There are others connected with the work of the Institute of Rusyn Language and Culture and who will be present at the opening and closing ceremonies. Among them, Timea Veres, who speaks excellent English, will be a helpful liaison between participants and the Institute people. She is a fine historian in her own right and is a lovely individual who is willing to go the extra mile to help participants feel at home. You may also meet along the way others members of the staff of the Institute for Rusyn Language and Culture.  

We all hope to see you at the Studium this summer for three weeks of significant learning and unforgettable experiences. The deadline (somewhat flexible) for applying is March 1, 2014, and applications and more information are available at the Carpatho-Rusyn Society website. Please note that the arrival for participants from abroad is Saturday, June 14. Already on Sunday, June 15, we have our first excursion—a visit to the Svidník Open Air Museum and the Svidník Rusyn Folk Festival which celebrates its 60th anniversary this year.

Feel free to contact me with any questions you might have, at  

Written by Pat Krafcik

Tuesday, February 4, 2014


Kurova Ensemble
What is a typical day like at the Studium Carpato-Ruthenorum? What is the dorm like? What excursions lie ahead for this coming summer? This blog text will address these issues.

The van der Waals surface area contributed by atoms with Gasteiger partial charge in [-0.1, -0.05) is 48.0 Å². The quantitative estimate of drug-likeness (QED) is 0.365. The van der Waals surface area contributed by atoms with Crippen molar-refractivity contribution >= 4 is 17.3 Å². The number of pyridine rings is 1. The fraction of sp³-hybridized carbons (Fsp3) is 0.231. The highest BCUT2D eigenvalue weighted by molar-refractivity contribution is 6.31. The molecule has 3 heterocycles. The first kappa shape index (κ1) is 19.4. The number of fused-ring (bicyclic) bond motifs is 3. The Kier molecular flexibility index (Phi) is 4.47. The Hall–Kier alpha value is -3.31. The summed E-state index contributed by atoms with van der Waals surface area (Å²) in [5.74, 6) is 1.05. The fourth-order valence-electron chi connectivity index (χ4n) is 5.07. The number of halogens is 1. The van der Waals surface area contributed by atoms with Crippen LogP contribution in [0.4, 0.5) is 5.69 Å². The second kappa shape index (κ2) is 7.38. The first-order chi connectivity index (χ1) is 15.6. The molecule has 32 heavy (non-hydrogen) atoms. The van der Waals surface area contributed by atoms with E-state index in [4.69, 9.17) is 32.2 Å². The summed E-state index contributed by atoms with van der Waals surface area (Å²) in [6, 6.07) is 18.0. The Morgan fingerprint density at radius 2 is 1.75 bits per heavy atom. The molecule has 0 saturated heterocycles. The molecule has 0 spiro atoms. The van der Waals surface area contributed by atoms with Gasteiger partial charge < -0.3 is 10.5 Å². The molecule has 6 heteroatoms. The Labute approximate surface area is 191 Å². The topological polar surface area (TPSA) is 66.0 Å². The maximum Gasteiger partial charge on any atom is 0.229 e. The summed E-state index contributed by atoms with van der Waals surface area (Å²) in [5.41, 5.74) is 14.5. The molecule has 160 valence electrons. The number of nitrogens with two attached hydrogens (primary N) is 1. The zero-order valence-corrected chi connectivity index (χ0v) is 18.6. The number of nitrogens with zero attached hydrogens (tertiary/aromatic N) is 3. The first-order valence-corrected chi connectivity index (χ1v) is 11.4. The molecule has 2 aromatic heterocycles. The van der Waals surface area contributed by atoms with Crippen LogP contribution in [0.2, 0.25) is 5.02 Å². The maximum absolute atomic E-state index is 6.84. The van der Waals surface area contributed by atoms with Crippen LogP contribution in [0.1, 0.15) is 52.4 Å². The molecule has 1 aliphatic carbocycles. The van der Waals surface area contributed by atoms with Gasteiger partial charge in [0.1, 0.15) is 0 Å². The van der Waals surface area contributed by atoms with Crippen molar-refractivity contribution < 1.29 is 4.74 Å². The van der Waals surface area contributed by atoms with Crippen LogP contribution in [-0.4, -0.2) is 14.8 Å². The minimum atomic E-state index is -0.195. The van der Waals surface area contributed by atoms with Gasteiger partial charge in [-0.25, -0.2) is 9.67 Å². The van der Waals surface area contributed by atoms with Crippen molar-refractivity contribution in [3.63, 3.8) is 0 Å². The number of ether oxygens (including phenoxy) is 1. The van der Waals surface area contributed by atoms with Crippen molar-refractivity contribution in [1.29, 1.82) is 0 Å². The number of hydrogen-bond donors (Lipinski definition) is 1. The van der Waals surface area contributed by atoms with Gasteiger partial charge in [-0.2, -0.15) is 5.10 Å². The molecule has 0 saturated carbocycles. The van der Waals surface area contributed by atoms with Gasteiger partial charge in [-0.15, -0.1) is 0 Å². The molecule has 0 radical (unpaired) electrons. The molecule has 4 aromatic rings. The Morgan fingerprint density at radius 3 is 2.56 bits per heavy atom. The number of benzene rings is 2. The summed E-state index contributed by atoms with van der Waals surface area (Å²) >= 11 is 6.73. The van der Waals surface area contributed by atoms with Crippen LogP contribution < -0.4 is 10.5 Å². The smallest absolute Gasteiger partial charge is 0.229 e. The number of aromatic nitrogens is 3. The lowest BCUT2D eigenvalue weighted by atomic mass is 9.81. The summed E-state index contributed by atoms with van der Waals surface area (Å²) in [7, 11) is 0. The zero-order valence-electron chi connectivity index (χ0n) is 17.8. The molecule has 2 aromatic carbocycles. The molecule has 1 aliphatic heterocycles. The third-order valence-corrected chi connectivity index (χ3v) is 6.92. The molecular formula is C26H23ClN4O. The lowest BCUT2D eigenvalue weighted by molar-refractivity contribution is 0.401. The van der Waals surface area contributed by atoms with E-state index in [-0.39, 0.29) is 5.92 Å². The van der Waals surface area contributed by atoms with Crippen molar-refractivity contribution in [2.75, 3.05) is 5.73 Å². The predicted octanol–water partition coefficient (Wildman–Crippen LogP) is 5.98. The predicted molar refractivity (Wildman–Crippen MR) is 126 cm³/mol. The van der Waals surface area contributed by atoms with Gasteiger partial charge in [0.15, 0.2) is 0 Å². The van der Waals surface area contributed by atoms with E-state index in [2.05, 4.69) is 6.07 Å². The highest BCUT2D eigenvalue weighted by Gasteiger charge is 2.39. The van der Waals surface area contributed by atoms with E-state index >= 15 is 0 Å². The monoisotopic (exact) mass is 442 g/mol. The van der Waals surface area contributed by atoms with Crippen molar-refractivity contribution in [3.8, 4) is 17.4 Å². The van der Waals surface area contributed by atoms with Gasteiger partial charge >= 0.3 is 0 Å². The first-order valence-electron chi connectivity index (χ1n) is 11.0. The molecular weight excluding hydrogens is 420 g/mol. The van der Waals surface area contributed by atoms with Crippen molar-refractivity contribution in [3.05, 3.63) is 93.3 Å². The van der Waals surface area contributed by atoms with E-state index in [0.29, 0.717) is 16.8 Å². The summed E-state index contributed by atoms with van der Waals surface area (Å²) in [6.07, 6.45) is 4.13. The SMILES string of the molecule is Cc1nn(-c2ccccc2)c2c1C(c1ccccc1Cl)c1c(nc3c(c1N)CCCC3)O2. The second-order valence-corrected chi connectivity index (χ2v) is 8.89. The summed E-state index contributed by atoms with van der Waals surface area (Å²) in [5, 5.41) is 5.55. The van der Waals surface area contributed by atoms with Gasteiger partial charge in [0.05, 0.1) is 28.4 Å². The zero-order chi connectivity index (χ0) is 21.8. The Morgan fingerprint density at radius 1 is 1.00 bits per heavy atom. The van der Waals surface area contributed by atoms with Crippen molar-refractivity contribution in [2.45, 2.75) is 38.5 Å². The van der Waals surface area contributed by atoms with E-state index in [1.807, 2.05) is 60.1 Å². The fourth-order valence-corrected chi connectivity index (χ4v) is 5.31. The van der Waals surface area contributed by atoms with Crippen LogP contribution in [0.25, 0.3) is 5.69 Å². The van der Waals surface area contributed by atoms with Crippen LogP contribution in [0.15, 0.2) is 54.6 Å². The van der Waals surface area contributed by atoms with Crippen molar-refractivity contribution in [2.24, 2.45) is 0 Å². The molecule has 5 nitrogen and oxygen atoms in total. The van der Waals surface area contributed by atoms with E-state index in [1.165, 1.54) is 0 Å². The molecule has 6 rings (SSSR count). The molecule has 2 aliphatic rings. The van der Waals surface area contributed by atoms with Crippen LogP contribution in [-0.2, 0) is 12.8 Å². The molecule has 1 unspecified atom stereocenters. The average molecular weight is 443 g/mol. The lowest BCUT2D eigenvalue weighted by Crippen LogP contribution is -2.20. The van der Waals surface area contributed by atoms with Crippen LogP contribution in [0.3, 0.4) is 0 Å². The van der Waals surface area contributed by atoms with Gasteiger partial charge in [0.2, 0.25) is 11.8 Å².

But first: Before discussing the dorm and excursions, a quick note about an important question: Can a student registered at a North American college or university get college credit from attending the Studium? Yes. But here’s how this works: As in the case of many other study-abroad programs, the institution abroad does not itself award a certain number of credits. The awarding of credits—either semester or quarter credits—depends on the student’s home institution. What the Prešov University Studium organizers offer upon a student’s request is an official stamped document which states clearly what the program is and how many class hours the students attended for history, folklore, and language. The students then takes this document to their university’s Registrar who processes this information and determines the exact number of credits to be awarded. The student might also want to download the informational brochure already available at the C-RS website, print it out, and add it to that official document from the Studium so that their Registrar clearly understands what the program entailed. Every college and university has the right to assess study abroad programs on the basis of its own standards. Students who want credits should let the Studium organizers know from the start if they would like to get this document. 

A typical morning at the Studium begins from 7:30 to 9 in the cafeteria across from the dorm where participants will find a good breakfast. Then, off to morning class which starts at 9. The first week’s morning and afternoon class sessions this summer, 2014, will be divided up between the language lessons and the folklore lectures offered by Prešov University Professor Emeritus Mykola Mushynka in Rusyn and Professor Patricia Krafcik from The Evergreen State College in Olympia, Washington, in English. In weeks two and three, along with language classes, participants will attend history lectures by Prešov University Lecturer Valerii Padiak in Rusyn and the University of Toronto’s Professor Paul Robert Magocsi in English. More on the faculty and classes in the next blog. 

Meanwhile, what about the dorm, the cafeteria, and the excursions?